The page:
Well, everyone in the neighborhood was calling people because you could smell it. You could smell it all through the neighborhood and then when it rains, it would leave a gasoline sheen on the street.
Diane Carpenter used to live just across the D.C. line in Riggs Park, Northeast.
My daughter was there and she (word?) with asthma problems. And eventually she had to have some major surgery.
It would be 11 years before residents were told that a 1,300 foot long plume of gas had crept unto their neighborhood. Carpenter says she moved her daughter out of the basement and Chevron and the EPA put in vapor mitigation systems in the house to keep fumes from accumulating. New laws regulating storage tanks have been put into place since then as well.
In cases such as Chillum, where there's a single source of a contamination, ground water can be pumped out, soil can be excavated or barriers can be installed. But in other cases when a legacy contaminant is really spread out, there's really not a lot you can do about it, says Bryant Thomas with Virginia's Department of Environmental Quality.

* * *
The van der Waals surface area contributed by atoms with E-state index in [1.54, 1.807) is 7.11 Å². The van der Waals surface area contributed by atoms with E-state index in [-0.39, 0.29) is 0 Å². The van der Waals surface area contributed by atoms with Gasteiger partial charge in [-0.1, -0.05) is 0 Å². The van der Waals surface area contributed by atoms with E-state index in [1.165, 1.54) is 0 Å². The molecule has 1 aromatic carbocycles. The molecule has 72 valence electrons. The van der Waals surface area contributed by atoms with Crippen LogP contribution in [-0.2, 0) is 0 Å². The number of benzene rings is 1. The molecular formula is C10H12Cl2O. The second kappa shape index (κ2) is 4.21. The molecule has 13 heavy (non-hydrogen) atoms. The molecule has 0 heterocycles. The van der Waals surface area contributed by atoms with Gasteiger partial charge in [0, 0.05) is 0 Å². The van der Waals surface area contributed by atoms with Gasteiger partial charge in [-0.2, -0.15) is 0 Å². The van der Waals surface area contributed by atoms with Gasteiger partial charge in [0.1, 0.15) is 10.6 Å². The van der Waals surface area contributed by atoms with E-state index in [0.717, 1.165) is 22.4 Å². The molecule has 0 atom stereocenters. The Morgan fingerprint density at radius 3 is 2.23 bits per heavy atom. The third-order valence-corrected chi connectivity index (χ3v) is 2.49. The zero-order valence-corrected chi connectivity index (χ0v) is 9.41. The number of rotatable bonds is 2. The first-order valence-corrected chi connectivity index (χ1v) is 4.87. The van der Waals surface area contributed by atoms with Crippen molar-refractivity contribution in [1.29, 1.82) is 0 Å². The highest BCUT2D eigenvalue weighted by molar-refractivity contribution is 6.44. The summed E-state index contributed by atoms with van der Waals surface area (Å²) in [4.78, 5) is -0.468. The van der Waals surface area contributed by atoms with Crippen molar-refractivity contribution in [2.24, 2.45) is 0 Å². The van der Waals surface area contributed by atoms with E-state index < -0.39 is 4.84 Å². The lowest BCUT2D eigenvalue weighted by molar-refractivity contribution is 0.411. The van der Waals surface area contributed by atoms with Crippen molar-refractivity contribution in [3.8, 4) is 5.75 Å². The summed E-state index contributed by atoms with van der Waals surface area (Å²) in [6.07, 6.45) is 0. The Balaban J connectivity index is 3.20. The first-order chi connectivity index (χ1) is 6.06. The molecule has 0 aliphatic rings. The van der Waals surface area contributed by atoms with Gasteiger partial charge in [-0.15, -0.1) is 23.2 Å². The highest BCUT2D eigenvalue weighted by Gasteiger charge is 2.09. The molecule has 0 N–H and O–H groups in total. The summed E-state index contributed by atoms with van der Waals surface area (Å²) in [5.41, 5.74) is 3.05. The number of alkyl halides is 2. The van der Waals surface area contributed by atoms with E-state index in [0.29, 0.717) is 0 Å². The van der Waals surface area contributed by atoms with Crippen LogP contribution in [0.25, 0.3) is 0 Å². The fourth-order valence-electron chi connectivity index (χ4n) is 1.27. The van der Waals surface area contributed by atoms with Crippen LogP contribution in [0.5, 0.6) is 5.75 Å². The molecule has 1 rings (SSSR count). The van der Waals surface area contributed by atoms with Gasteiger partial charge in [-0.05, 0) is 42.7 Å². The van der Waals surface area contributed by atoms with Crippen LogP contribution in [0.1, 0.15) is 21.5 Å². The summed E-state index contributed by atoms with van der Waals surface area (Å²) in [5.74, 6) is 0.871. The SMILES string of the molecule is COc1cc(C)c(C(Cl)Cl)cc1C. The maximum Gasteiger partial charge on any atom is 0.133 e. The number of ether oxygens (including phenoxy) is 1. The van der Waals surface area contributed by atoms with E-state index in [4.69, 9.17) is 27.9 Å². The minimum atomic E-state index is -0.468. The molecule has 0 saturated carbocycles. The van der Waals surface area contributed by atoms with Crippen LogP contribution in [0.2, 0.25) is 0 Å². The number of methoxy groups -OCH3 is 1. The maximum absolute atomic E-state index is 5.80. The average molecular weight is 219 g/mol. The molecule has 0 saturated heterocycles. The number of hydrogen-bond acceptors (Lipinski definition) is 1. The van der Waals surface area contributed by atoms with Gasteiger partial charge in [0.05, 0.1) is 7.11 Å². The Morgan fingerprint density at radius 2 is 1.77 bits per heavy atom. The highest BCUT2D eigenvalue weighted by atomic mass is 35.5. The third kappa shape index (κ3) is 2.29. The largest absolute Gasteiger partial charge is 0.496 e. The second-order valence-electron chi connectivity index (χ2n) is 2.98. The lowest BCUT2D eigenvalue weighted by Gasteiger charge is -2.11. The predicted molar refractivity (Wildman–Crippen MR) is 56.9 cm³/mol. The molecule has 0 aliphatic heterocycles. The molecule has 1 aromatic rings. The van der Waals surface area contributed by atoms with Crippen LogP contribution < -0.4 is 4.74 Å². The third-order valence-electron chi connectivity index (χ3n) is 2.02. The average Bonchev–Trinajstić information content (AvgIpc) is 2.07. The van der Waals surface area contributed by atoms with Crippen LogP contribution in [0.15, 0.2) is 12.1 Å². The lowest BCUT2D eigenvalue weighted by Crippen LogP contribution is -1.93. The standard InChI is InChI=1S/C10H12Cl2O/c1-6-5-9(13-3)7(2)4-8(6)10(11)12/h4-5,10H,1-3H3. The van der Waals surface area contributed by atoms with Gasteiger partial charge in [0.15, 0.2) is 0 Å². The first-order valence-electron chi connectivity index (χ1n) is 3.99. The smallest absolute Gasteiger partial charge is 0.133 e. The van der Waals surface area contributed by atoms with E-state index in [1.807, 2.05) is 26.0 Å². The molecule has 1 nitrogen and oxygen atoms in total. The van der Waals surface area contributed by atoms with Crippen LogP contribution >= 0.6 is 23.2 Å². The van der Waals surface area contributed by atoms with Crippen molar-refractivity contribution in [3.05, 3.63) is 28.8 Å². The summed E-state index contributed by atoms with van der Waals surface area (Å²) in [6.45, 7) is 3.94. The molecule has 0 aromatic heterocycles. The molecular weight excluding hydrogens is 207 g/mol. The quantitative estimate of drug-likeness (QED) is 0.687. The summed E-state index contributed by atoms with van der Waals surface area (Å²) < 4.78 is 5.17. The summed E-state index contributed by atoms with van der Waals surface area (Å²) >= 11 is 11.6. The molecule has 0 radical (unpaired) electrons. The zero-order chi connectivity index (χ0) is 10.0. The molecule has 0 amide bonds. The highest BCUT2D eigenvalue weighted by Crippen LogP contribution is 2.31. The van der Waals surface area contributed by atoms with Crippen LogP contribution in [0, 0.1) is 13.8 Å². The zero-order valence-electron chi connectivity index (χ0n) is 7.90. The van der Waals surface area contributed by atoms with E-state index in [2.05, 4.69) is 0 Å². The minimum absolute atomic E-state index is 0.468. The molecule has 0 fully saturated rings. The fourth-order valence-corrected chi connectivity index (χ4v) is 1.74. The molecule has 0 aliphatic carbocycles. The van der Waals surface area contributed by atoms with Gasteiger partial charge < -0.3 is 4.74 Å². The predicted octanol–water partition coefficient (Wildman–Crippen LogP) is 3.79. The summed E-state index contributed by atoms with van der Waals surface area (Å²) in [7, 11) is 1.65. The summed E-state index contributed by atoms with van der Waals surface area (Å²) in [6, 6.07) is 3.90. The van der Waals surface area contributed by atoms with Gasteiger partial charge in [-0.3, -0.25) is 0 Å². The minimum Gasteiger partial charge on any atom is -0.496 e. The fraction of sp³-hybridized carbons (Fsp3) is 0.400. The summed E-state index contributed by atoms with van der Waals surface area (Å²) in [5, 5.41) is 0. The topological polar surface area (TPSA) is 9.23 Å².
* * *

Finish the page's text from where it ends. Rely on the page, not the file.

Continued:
In some cases, they're rather ubiquitous in the environment. And so it's not something you would remediate. You just have to let nature do its course and in some cases, it's just natural attenuation or burial over time of sedimentation. And it could be decades, many, many decades before we would expect to see those issues kind of resolve themselves through that natural process so many of these contaminants are going to be with us for a long time.
And that long, long timeline is why it's so important to be mindful of the pollution of today. I'm Sabri Ben-Achour.
If you have a story about legacy contamination in your community, we want to hear it. Just send a note to firstname.lastname@example.org or find us on Facebook, that's facebook.com/metroconnection.org.